Rune Factory 5 is home to many familiar monsters, as well as some new beasts to slay. All of which is done in the brand new, third person viewpoint. This more up close and personal perspective really improves the immersion of the game. It gives the monsters a more epic, and realistic scale that makes the boss fights in Rune Factory 5 the best the series has seen.
As well as being able to fight these monsters, Rune Factory 5 still includes the coolest mechanic in the franchise: monster taming. Any and all monsters in the Rune Factory universe can be tamed. They can be kept as pets, put to work on your farm, or become powerful companions in battle. These monsters can be levelled up just like you or any one in your party, so they have the opportunity to become absolute weapons on the battlefield.
Craft ‘Em All
While you’re on your adventures, you have the opportunity to gather items. These items can be found in the environment, like plants, and ore, or from defeated monsters. These items can all be used for crafting medicines or weapons. Gathering also plays a large part in cooking and is highly recommended throughout your play through. Buying expensive weapons, medicine, and meals to regenerate health becomes very expensive. So having the skills to be able to craft your own is priceless.
New recipes for crafting and cooking are learned by eating recipe bread. These tasty buns can be purchased from the Bakery in town, and somehow telepathically send the recipes to your brain when you eat them… I guess?
She Loves Me, She Loves Me Not
The town of Rigbarth is filled with unique, and interesting characters. This is one of the places that the new third person viewpoint shines the most. The viewpoint is so much more intimate in third person, and it really makes you feel like you are getting to know each character on a personal level. The closeness allows you to relate more to the characters, and inspires you to actually engage in the relationship mechanics. If you’re someone who usually glosses over these aspects of farming sims, Rune Factory 5 might be the exception.
If you become good enough friends with someone, you are also able to invite them to join your party. They wont be able to join your party for good, but they will follow you around until you dismiss them. These townsfolk are able to level up in battle just as you do. And you are also able to equip them with weapons and armour to make them even stronger in battle. Your friends, plus the monsters you take on adventures with you can become huge assets to you in battle if you level them up enough. This mechanic is one of the most interesting parts of the Rune Factory series, and if taken advantage of, can get you some super powerful allies. These allies can be extremely helpful later on in the game, when combat becomes more difficult.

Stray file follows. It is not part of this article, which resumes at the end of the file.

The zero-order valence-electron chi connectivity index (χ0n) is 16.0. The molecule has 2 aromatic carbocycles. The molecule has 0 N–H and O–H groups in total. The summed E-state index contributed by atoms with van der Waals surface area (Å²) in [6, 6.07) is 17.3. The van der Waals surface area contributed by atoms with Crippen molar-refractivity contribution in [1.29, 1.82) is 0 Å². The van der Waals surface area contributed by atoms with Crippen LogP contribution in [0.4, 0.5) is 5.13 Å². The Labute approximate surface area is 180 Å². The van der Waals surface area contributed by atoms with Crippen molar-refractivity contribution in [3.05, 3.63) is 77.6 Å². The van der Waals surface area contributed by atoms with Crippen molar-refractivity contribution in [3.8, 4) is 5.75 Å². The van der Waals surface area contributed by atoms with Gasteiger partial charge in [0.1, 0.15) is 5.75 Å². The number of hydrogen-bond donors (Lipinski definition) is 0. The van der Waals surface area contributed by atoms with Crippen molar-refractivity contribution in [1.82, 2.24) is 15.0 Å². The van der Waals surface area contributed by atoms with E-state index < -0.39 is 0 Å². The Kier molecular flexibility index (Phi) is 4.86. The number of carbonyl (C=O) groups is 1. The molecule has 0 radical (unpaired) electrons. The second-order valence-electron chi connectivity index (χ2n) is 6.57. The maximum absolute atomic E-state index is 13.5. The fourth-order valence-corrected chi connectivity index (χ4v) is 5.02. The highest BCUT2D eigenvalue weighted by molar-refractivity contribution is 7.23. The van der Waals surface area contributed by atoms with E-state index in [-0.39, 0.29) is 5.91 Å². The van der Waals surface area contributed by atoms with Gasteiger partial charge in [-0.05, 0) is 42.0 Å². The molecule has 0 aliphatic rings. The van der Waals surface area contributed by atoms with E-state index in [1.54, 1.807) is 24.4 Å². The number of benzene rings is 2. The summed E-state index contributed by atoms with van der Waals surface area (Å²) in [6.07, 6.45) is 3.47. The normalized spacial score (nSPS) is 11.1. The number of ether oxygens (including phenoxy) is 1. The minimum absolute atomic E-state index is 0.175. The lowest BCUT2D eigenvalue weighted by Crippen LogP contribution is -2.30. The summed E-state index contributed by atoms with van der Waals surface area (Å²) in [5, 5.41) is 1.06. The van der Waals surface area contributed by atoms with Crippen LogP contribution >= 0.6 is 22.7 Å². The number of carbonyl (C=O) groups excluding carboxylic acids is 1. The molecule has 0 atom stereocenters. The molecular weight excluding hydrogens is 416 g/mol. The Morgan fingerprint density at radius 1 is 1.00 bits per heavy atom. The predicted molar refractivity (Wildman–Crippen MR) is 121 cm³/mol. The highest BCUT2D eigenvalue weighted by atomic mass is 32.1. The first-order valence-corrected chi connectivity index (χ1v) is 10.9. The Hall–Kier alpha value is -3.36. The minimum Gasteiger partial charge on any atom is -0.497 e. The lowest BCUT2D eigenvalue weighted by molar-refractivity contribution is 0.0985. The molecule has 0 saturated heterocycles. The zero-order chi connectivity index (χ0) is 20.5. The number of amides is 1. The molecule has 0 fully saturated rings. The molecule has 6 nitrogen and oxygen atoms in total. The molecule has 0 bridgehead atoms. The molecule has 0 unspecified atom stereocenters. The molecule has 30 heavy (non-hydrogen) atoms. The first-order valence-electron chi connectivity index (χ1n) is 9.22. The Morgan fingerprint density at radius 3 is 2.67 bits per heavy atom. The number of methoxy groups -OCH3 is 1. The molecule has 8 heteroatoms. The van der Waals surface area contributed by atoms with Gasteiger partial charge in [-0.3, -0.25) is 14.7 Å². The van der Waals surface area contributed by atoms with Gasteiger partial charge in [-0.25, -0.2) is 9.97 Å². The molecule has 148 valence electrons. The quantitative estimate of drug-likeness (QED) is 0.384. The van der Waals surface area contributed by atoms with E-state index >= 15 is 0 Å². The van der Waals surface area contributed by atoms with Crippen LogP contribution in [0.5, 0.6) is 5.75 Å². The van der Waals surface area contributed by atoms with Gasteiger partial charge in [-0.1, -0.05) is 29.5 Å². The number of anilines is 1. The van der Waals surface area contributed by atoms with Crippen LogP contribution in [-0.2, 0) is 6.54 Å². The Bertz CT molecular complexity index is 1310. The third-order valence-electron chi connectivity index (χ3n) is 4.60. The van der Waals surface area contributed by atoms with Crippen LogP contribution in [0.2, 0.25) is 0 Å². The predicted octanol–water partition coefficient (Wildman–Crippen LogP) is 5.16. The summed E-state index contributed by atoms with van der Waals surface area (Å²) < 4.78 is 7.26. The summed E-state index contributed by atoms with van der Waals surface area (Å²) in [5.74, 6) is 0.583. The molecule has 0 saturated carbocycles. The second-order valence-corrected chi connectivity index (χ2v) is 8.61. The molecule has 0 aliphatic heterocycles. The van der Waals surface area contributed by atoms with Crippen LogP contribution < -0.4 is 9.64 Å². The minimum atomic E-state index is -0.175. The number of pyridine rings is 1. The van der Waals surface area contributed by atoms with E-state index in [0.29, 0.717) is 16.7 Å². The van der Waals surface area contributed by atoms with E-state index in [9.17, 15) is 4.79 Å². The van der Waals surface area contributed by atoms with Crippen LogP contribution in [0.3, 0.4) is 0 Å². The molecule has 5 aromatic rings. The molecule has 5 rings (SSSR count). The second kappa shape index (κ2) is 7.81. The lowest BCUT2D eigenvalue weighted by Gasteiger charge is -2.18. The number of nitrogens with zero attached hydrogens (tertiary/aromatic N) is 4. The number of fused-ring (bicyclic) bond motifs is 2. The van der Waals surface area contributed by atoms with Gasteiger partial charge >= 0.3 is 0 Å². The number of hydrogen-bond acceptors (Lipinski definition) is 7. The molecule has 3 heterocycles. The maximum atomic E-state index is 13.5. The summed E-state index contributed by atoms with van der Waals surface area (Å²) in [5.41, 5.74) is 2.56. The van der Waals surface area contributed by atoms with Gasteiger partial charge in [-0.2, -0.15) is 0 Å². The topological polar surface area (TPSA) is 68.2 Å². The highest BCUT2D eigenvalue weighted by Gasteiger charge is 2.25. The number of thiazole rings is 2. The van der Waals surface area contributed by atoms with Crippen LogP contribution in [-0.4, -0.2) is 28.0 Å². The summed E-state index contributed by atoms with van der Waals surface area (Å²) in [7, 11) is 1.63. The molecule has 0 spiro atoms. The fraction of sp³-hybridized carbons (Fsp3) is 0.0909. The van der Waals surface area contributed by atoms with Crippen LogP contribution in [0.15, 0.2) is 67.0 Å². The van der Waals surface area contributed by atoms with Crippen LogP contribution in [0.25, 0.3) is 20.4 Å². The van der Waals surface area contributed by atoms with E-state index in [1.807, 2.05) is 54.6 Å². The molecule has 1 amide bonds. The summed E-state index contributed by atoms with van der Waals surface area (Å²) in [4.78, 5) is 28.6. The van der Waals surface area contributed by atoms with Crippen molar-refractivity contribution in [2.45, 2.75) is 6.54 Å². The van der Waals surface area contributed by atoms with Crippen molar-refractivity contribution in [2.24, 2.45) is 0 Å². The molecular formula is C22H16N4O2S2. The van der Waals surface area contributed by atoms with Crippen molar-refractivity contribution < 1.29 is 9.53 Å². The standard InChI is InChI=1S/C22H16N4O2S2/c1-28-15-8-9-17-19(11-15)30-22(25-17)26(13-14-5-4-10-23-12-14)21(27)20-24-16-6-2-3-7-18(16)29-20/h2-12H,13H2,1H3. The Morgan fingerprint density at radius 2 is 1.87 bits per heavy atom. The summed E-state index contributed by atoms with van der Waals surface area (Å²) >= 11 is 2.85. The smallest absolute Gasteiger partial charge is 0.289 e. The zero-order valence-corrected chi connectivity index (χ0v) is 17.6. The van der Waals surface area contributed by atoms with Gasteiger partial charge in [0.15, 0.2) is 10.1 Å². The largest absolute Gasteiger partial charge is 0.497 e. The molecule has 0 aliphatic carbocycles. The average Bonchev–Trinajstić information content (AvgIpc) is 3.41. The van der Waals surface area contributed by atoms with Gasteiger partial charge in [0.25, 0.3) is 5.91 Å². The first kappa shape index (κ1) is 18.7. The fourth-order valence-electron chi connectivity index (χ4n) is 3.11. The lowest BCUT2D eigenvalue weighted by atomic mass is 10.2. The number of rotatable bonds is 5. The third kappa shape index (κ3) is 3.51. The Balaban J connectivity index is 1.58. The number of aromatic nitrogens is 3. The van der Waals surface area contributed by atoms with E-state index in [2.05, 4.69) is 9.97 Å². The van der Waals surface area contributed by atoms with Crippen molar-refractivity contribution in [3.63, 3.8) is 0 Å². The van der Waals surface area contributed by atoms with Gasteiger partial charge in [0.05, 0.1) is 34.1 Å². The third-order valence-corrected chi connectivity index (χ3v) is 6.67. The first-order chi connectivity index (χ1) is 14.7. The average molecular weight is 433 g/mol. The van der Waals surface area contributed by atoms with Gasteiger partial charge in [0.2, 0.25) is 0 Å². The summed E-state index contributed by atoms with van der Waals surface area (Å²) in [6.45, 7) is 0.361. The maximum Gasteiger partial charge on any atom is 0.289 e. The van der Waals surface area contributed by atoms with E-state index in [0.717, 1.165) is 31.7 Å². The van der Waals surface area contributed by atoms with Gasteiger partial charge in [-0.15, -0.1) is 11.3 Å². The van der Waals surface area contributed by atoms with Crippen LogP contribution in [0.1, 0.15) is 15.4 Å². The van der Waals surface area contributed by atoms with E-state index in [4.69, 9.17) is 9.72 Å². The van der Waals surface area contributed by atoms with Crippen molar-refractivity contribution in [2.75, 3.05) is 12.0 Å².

Audio & Graphics
Rune Factory 5 excels in terms of audio, with a soundtrack that matches the mood of the game perfectly. The songs that play on your farm and in Rigbarth are vibrant yet relaxing. And the music during combat reflects the heightened mood with a more fast paced and upbeat track. The music is just enough to enhance the experience, without being too distracting.
The characters are also partially voice acted, which adds a personal touch to the experience. It helps each character develop their own distinct personality, and gives them their own sense of charm. The game is also in dual-audio, allowing players to pick between Japanese, and English voice acting which is a plus.
The Downhill Slope
Sadly, this is where some of the issues of Rune Factory 5 start to rear their ugly heads. The game definitely suffers on the Nintendo Switch. The world is riddled with assets popping in and out, and whenever you enter or leave a building the game slows down to about 5 frames per second. Most of the frame rate issues can be combatted by hesitating for a couple of seconds after you leave a building to give the game time to catch up. But players shouldn’t have to worry about waiting for the game to catch up to them during their play-through.
It begs the question of whether the game would perform better on another console, but Rune Factory 5 is a Switch exclusive, and there are no further plans of releasing it on other consoles. The game was released in Japan a year before it was in the West, and the issues are still very apparent. So it doesn’t seem like any patches or updates are coming to save the day any time soon. The assets popping in and out, and the massive frame rate drops were not game-breaking for me, and I was able to ignore them for the most part. But I can see how this wouldn’t be acceptable for some people, so it is worth noting before purchasing the game.
Rune Factory 5 was reviewed on the Nintendo Switch.